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Crossing the Curtain: British Activists and the Echoes of Soviet Dissent in Contemporary Russian Human Rights Activism

Research output: Contribution to Journal/MagazineJournal articlepeer-review

E-pub ahead of print
<mark>Journal publication date</mark>9/08/2022
<mark>Journal</mark>Cambridge Review of International Affairs
Publication StatusE-pub ahead of print
Early online date9/08/22
<mark>Original language</mark>English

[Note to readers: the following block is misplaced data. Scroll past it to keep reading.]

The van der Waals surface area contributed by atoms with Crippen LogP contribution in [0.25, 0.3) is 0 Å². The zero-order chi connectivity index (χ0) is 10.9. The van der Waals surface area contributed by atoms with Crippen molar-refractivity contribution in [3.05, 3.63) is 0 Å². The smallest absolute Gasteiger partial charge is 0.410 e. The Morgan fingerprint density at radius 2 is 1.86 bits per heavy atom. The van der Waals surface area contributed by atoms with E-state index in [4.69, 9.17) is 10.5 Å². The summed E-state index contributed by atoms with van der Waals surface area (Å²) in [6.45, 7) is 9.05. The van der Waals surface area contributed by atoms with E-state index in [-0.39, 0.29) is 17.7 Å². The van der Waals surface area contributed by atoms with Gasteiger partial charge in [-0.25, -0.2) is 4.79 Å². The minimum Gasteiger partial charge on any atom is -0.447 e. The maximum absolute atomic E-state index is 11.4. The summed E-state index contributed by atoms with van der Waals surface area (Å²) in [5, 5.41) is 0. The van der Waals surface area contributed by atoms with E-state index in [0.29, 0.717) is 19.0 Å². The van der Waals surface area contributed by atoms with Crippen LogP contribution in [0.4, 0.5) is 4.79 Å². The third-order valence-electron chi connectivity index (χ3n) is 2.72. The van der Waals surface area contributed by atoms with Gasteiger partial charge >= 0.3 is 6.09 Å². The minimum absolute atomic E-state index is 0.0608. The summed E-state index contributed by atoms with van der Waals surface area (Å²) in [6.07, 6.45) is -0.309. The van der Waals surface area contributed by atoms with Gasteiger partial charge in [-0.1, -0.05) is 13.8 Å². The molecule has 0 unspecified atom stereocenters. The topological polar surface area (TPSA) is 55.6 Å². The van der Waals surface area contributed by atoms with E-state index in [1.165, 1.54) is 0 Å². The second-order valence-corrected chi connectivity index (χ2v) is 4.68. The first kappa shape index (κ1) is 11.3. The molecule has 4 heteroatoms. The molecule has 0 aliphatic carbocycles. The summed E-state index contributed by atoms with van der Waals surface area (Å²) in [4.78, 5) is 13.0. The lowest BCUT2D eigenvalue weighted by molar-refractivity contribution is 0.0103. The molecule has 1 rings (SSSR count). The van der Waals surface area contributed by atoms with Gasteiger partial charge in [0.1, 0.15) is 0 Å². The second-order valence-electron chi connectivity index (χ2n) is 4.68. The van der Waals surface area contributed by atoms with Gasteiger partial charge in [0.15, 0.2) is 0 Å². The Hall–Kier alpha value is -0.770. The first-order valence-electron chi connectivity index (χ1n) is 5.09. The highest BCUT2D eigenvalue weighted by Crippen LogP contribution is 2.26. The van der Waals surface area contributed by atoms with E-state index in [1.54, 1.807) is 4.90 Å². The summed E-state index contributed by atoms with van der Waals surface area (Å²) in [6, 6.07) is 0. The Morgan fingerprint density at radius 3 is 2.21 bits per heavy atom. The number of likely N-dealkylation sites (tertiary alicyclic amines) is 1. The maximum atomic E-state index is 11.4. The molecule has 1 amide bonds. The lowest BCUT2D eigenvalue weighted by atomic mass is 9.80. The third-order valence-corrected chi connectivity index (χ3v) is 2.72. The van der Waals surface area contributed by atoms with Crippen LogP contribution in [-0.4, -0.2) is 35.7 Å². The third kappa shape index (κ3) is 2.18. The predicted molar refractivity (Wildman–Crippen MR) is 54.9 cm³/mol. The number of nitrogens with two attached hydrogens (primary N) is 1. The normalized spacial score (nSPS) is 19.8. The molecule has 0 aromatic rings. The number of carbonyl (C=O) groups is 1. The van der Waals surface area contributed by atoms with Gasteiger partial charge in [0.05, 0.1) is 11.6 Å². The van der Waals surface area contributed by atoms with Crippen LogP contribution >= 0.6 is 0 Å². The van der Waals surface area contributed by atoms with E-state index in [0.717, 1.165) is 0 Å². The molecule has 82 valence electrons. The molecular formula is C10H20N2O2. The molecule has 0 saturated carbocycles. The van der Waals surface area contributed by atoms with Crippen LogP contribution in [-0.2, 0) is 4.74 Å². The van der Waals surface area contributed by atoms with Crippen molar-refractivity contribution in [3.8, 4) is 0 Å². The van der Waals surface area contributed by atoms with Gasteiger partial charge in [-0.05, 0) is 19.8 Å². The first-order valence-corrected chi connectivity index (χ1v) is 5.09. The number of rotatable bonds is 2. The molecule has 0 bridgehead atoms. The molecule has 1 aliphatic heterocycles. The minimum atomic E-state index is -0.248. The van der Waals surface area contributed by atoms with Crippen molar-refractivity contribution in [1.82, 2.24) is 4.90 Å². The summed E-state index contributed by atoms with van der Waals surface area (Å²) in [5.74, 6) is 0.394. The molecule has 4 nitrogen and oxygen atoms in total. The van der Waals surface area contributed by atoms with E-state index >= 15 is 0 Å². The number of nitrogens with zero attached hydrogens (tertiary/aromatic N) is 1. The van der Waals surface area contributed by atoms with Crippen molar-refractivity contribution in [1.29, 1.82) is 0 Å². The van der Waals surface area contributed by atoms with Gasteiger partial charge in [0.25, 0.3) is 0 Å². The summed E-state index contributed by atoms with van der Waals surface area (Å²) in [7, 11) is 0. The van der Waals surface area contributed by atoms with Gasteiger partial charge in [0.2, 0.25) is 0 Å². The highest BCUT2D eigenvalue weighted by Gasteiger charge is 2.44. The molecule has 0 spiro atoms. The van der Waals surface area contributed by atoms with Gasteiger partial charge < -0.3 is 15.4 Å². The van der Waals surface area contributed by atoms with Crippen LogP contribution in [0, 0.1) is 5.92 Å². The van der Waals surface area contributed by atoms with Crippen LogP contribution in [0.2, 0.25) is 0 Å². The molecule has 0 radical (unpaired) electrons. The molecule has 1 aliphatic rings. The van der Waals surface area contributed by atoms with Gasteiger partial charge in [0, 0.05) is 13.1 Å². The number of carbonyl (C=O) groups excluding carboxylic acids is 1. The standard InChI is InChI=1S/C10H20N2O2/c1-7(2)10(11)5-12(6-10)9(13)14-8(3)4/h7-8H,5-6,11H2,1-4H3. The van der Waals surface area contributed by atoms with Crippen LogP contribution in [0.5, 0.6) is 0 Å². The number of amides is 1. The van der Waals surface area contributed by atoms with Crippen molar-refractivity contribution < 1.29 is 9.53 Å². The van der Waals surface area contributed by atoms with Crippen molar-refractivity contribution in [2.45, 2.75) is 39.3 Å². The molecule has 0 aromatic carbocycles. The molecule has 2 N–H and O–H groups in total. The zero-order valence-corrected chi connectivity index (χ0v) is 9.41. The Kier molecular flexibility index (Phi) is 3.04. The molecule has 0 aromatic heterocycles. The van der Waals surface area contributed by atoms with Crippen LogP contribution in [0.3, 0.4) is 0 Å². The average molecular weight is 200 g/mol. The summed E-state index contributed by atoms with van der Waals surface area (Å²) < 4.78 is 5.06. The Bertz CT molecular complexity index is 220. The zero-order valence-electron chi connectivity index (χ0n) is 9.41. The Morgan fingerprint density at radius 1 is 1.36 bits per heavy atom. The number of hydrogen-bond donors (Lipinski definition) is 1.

The efforts of the Soviet authorities to suppress political opposition are widely known, utilising psychiatry to ‘treat’ political dissidents and the widespread, state-endorsed persecution of religious believers. These human rights violations often became flashpoints in the Cold War, shaping international relations and offering a moral weapon through which the Soviet Union could be attacked. Given the tightly controlled nature of information in the Soviet bloc, how did academics, journalists, and politicians in Britain know about this persecution? How could information obtained on the position of political dissidents be trusted in the West, and how did it end up influencing those in positions of power? Given recent events in Russia, understanding the historic response to human rights violations in the Cold War offers the space to reflect on contemporary concerns. This article argues that parallels can be drawn between human rights concerns in the Soviet and post-Soviet world, and that understanding historic case studies can offer insight into the efforts of contemporary activists. Alongside this, it argues that the efforts of activists in Britain need to be considered in order to understand the way in which human rights issues in Russia are understood, placing these concerns into an international context.